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Hear Bruce Springsteen's spine-tingling isolated vocals on 'The River'


The Boss, Bruce Springsteen, is rightly lauded for his incredible penmanship when writing his songs. Nobody can accurately ascertain the want and will of the everyman as Springsteen can. He approaches his songs with a deep authenticity that permeates every single note. But what is often overlooked about The Boss is just how much his unique vocal adds to that. Below, we’re revisiting Springsteen’s landmark single ‘The River’ through his isolated vocal track.

The song, originally released as part of The River album in 1980, was composed by Springsteen a year prior with the E Street band and then released it as a single in May of 1981. Recorded at The Power Station in New York City, Springsteen cited the track’s inspiration as “my brother-in-law and my sister,” when he first performed the song live in 1979. In the isolated vocal, we can hear every single emotion in it.

Inspired by his familial connections (something confirmed by Springsteen in his 2016 autobiography), the song allows Springsteen to pull off his neatest trick: connection. The singer is able to connect with humanity unlike any other singer of his generation, the songs he sang were as gritty and real as the dirt under your fingernails. In ‘The River’, the singer takes on the idea of life being set out for you too quickly.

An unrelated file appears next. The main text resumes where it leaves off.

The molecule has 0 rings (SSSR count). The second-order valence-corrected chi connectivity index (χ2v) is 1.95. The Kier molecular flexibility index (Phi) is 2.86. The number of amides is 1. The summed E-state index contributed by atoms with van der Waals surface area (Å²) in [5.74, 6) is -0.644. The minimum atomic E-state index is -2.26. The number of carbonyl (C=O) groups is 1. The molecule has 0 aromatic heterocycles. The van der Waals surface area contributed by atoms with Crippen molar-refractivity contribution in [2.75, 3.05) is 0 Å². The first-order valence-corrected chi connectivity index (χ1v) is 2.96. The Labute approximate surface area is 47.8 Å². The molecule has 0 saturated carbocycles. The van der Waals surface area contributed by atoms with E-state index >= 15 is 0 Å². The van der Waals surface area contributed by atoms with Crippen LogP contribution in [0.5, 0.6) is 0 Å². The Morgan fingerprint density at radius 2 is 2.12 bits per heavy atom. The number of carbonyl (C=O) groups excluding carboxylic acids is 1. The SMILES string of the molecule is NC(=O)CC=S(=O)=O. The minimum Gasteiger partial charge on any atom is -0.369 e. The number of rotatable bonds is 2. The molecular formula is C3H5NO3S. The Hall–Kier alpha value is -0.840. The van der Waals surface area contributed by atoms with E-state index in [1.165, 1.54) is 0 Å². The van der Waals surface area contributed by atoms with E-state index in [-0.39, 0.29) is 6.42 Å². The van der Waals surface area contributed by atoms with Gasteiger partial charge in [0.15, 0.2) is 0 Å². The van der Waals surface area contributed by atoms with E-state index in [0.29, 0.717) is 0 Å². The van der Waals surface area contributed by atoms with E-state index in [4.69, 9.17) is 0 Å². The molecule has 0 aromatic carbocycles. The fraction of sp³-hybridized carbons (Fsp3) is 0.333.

A piece of classic heartland rock, Springsteen not only bemoans the quick wedding that awaited his protagonist but the failing economy too. It was music to the ears of a struggling working-class in America. What made Springsteen standout from the rest when approaching the subject of classism was that Springsteen never patronised his audience or his protagonists. He recognised their lives as equally as vital as the one he was living on tour, if not more so.

The song was also one of three on the record, including ‘Stolen Car’ and ‘Wreck on the Highway’, which hinted at the direction Springsteen was taking his songwriting. Nebraska would prove to be an album imbued with a collective hopelessness that was far-reaching in those years. It’s part of what makes the song and the album The River as well as Nebraska, so vitally important today.

Though the isolated vocal is far from clean, in fact, it can irritate a little, it does have an honest dynamism that feels akin to what made Springsteen so loved in the first place. There are no grand notes, no lullaby trills or run-offs—Springsteen is well aware of the instrument he was given. Instead, he delivers straight from the heart, singing his poetry like a renaissance bard who’s just finished a shift at the steel mill.

Undoubtedly, there’ is a sense of hopelessness in the song, Springsteen himself said that, but what he didn’t say is that there is still beauty in that feeling of being adrift. In fact, it’s almost like freedom itself. Listen below to Bruce Springsteen’s spine-tingling isolated vocals on ‘The River’.